Mecklenburg County’s unemployment rate fell to 8.8 percent in March, down from 9.3 percent the same month last year, the N.C. Department of Commerce reported Wednesday.
The dip marks one of only a few instances since 2009 that the county’s unemployment rate has dropped below 9 percent. It fell to 8.7 percent in October, only to tick back up in later months. It stood at 9.2 percent in February.
In the Charlotte-Gastonia-Rock Hill area, Wednesday’s preliminary figures – which weren’t adjusted for seasonal employment fluctuations – showed the rate dropped to 8.8 percent in March, down from 9.4 percent a month ago and 9.5 percent in March 2012.
“The number for Mecklenburg is another indicator that things are getting better,” said UNC Charlotte economist John Connaughton. “The economy is improving, but maybe not at the rate we’d like to see.”
Activity could pick up in the second half of the year, he added, if increases in home sales and prices keep accelerating.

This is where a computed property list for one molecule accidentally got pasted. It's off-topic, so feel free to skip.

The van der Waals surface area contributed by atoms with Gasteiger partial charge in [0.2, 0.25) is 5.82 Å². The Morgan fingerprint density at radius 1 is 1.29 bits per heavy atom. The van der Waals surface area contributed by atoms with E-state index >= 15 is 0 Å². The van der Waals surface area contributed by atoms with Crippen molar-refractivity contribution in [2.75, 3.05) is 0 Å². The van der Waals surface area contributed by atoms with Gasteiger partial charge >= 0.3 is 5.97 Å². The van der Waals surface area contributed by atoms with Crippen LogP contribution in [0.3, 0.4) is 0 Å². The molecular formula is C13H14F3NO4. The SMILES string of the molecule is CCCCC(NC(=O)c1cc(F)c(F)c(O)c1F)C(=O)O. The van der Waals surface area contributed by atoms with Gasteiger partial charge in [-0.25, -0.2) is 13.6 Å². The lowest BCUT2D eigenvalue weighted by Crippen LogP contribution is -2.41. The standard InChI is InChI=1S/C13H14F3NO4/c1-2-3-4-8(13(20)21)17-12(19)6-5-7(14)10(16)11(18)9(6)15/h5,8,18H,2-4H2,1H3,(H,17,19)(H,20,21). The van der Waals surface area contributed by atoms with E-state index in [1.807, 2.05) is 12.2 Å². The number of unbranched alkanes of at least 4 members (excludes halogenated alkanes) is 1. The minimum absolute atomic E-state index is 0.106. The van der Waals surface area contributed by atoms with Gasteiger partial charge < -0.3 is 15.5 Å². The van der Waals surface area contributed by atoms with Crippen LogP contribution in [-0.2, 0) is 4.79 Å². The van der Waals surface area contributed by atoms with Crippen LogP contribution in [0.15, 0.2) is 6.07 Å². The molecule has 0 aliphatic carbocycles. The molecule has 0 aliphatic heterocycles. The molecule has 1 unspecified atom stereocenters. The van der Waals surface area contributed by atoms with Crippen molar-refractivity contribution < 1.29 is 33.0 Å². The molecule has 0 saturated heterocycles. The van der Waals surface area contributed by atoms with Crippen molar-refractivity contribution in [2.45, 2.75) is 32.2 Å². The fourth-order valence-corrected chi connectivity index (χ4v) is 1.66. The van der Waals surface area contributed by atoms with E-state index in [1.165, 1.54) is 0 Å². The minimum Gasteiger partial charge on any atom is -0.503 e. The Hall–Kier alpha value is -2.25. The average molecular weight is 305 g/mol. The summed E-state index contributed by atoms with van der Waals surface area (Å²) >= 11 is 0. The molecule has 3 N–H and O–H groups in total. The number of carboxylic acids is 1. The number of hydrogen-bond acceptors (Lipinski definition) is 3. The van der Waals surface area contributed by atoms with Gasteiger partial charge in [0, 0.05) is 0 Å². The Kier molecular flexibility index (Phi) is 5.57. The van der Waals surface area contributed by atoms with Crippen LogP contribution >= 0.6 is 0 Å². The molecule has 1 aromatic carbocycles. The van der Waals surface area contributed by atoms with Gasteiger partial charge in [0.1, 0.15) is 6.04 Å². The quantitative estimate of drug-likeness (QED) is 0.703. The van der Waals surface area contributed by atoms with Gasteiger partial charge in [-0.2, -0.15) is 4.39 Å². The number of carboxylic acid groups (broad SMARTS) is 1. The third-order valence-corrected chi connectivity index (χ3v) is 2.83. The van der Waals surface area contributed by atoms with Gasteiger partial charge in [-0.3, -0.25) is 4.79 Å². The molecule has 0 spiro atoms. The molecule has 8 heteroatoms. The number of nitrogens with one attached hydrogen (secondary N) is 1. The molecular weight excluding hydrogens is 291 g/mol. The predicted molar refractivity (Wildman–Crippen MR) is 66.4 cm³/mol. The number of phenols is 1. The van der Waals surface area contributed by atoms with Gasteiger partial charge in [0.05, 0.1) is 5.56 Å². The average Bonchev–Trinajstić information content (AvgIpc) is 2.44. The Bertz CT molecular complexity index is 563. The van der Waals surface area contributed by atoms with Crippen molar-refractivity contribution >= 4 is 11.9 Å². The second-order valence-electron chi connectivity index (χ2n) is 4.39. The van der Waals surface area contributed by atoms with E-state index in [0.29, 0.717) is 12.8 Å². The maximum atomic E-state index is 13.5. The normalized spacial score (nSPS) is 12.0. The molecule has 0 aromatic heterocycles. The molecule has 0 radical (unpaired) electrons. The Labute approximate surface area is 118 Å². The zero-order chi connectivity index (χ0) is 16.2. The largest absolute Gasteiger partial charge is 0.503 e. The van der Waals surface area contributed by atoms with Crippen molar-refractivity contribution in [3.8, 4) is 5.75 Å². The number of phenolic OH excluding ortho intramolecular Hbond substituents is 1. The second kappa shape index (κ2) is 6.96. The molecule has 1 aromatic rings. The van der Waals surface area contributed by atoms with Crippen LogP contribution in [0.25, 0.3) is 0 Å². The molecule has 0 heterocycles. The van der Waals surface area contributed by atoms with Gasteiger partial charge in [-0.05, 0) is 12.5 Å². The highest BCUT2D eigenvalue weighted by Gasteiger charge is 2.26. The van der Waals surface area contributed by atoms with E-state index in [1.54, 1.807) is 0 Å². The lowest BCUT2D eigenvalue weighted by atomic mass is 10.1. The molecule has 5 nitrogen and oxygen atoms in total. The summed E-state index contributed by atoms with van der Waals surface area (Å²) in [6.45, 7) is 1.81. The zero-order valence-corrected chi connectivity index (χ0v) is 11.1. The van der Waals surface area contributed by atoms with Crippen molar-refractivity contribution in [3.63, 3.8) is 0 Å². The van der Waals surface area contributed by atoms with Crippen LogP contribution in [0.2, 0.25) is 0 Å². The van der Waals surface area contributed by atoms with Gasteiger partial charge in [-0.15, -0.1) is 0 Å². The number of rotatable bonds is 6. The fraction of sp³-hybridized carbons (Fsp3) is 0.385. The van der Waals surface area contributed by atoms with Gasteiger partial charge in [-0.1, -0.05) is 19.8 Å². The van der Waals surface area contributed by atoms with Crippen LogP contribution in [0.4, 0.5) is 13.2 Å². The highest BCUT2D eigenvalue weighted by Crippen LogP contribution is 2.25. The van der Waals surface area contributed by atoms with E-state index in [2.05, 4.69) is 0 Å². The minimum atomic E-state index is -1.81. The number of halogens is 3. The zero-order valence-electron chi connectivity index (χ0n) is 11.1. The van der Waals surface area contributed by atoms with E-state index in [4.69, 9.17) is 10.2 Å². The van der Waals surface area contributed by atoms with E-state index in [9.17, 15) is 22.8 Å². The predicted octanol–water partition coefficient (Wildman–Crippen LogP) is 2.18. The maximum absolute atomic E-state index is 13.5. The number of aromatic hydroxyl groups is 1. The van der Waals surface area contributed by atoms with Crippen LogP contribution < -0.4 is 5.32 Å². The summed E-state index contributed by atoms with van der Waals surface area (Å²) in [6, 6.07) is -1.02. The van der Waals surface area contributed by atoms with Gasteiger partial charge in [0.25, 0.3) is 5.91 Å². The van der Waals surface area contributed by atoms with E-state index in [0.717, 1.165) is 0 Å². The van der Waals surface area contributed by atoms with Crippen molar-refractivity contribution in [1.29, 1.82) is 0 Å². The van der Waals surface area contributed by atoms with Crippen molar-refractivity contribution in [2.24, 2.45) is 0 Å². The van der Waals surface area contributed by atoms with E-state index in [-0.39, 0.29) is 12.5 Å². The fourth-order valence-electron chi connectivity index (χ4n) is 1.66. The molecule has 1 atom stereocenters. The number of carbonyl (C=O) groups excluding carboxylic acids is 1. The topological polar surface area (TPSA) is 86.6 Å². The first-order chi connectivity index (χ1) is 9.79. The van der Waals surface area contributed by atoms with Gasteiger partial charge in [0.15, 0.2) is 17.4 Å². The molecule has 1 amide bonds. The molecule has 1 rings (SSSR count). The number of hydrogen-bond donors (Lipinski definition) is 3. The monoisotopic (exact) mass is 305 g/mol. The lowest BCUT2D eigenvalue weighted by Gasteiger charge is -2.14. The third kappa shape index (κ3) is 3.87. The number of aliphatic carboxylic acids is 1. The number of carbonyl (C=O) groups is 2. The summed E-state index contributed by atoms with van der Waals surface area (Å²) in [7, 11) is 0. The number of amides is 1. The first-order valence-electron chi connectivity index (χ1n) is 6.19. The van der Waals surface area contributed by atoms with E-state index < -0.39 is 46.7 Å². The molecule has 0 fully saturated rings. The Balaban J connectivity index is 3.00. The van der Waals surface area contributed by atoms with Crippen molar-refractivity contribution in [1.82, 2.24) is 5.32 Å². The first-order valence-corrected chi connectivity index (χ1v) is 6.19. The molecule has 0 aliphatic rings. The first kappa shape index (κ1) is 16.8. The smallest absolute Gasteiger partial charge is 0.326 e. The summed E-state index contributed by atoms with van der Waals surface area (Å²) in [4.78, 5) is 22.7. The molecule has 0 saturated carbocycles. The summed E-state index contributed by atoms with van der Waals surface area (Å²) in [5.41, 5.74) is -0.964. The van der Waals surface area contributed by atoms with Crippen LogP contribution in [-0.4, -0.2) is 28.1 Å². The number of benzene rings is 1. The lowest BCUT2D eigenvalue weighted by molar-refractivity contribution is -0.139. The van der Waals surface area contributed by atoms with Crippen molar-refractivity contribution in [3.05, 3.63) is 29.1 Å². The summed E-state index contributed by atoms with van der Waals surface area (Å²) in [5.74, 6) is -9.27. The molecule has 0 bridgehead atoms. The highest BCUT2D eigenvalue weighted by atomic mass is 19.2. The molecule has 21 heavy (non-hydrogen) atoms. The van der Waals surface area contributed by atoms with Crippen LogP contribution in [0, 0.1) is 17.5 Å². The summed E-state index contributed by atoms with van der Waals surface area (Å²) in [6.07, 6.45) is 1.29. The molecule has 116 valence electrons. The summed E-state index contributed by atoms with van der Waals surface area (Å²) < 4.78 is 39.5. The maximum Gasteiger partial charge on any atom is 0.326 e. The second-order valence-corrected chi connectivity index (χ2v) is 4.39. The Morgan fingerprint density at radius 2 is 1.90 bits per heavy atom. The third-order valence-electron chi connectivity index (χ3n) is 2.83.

“If that continues on the next couple months, I don’t think there’s any question but in the second half of the year we’ll see a different economy than what we’ve seen in the past five years.”
Officials counted 502,149 people in Mecklenburg’s labor force for March, with 44,028 unemployed.
The leisure and hospitality sector continued showing strong year-over-year growth, adding 7,100 jobs. Professional and business services added 4,400 jobs. Financial activities remained down year over year by 200 jobs. That number, however, was smaller than the February figure, when the financial sector was down 700 jobs year over year.
Online job search firm Simply Hired said its database held nearly 52,000 Charlotte job openings in April.
Carolinas HealthCare System had the most job postings that month, soliciting for 2,291 jobs through the site. Harris Teeter followed with 982 jobs, then Wells Fargo with 472.
The state still hasn’t made up the job losses it suffered during the recession.
North Carolina has 119,400 fewer jobs now than it had in December 2007, when the nation fell into recession, according to South by North Strategies, a Chapel Hill-based research firm.
Frazier: 704-358-5145 Twitter: @ericfraz
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